Recommended Listening: Ron Hynes— Ron Hynes

ronhynes

CD: Ron Hynes – Ron Hynes
Release date: 2006

Label: Borealis Records

These songs could only have been written by an Irishman. Correction: these songs could only have been written by a Newfoundlander who bears the Irish curse in his bones, is spending months in rehab, is forbidden by his counsellor to write songs, and writes songs anyway. Hynes’s songs are so traditional and yet so new; we see in them the ancient shadows of our Celtic ancestors moving through the forest and at the same time Ron’s droll smile and then ourselves in our touching beauty and sadness.

I’m glad no one was watching me the first time I heard “The Mother Who Bore You in Pain” on the radio. Here is a song so clear in its empathy that it’s hard to believe it was written by the addict son and not by the mother who mourns his ruin. In “Carry the Cross” Hynes gives voice to the thoughts of a doubting Christ in the last hours before crucifixion. He could just as well be singing of the lonely burden of the artist.

Those who choose lives of creativity and right action ask themselves these same questions: How do I distinguish a true calling from delusions of grandeur? Are rejection and persecution signs of personal failure or are they essential to the journey? And what is the point in taking on the guilt of others and attempting to transform it? Do not look for theology here; these songs are roadmaps of pain experienced by someone who has deliberately sensitized himself to it, been overwhelmed by it, run away from it, and finally dared turn and look it in the eye.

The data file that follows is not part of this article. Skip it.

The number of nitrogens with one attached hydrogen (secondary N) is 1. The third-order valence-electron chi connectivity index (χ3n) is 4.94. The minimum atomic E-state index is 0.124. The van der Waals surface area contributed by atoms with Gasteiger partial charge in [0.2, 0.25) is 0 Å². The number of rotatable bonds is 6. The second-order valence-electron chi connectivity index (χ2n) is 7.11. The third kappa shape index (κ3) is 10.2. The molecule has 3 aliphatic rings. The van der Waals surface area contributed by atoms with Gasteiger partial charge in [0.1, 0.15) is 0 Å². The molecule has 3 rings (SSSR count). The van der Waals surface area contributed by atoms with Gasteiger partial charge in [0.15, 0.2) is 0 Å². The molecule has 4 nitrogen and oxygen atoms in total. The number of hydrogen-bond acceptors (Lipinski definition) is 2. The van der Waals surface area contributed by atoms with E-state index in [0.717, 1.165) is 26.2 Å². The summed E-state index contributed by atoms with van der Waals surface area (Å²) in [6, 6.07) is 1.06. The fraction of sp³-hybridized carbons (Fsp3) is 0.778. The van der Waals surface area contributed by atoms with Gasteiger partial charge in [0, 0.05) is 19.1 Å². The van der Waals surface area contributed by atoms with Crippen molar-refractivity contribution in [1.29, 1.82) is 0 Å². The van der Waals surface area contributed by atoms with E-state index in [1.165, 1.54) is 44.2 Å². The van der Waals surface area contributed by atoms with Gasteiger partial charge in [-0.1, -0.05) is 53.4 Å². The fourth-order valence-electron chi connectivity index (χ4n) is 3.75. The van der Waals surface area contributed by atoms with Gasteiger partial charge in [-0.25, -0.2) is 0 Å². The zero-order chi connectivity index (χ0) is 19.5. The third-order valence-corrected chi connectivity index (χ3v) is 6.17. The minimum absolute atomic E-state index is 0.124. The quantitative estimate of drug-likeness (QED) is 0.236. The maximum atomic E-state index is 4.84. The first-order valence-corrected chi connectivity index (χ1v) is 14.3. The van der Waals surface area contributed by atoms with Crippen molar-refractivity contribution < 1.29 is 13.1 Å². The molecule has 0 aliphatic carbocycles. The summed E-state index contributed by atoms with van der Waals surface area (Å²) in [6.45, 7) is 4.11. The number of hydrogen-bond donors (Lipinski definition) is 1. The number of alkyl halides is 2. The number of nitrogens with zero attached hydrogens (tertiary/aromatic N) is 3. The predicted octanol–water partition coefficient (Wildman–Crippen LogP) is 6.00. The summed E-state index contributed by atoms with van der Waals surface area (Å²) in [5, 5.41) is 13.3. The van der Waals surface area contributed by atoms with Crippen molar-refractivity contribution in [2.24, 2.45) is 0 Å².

John Cheever wrote:

“The writer cultivates, extends, raises, and inflates his imagination, sure that this is his destiny, his usefulness, his contribution to the understanding of good and evil . . . As he inflates his imagination, he inflates his capacity for anxiety, and inevitably becomes the victim of crushing phobias that can only be allayed by lethal doses of heroin and alcohol.”

We needn’t wonder when an intense and insightful mind becomes enslaved to drugs and alcohol; such slavery looks all the sweeter to one with depth of soul. But we do need to marvel when he or she gets free, for such things are miracles no matter how often they happen. The brokenness required of the recovering addict, involving the laying down of old armour, the submission to a terrifying new order, the acceptance of help from others, and a harrowing twisting aside from the only thing that lets you forget life’s horror, this is heroic, and worthy of reflection.

These songs leave you impatient with writing that sugar-coats this beautiful but demon-haunted reality. They make you want to be a more honest writer whatever the cost to personal comfort and dignity. Catharsis may be the wrong word for their emotional effect; they have the same impact as the ancient Greek tragedies, drawing you down into a quagmire of pain until you can no longer tell where the writer’s pain leaves off and your own begins. The self is transformed, the dross burned away, and the hero’s journey becomes your own.

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